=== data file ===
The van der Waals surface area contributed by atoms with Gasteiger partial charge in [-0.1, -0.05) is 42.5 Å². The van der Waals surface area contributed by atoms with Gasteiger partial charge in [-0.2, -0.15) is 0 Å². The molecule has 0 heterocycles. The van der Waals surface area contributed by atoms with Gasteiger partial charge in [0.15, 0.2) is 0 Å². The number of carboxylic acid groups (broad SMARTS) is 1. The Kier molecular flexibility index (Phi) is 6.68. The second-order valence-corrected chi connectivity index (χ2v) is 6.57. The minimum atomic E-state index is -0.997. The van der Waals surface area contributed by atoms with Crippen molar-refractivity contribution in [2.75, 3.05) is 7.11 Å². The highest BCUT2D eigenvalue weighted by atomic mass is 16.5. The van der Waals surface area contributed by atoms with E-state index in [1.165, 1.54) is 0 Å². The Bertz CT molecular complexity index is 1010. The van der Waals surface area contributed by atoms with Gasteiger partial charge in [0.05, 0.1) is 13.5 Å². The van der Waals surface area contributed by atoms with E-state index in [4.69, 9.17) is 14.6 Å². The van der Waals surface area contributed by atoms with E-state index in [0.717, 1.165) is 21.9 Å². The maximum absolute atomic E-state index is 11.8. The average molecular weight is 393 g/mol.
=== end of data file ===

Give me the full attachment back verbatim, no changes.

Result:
The van der Waals surface area contributed by atoms with Gasteiger partial charge in [-0.1, -0.05) is 42.5 Å². The van der Waals surface area contributed by atoms with Gasteiger partial charge in [-0.2, -0.15) is 0 Å². The molecule has 0 heterocycles. The van der Waals surface area contributed by atoms with Gasteiger partial charge in [0.15, 0.2) is 0 Å². The number of carboxylic acid groups (broad SMARTS) is 1. The Kier molecular flexibility index (Phi) is 6.68. The second-order valence-corrected chi connectivity index (χ2v) is 6.57. The minimum atomic E-state index is -0.997. The van der Waals surface area contributed by atoms with Crippen molar-refractivity contribution in [2.75, 3.05) is 7.11 Å². The highest BCUT2D eigenvalue weighted by atomic mass is 16.5. The van der Waals surface area contributed by atoms with E-state index in [1.165, 1.54) is 0 Å². The Bertz CT molecular complexity index is 1010. The van der Waals surface area contributed by atoms with Gasteiger partial charge in [0.05, 0.1) is 13.5 Å². The van der Waals surface area contributed by atoms with E-state index in [4.69, 9.17) is 14.6 Å². The van der Waals surface area contributed by atoms with E-state index in [0.717, 1.165) is 21.9 Å². The maximum absolute atomic E-state index is 11.8. The average molecular weight is 393 g/mol.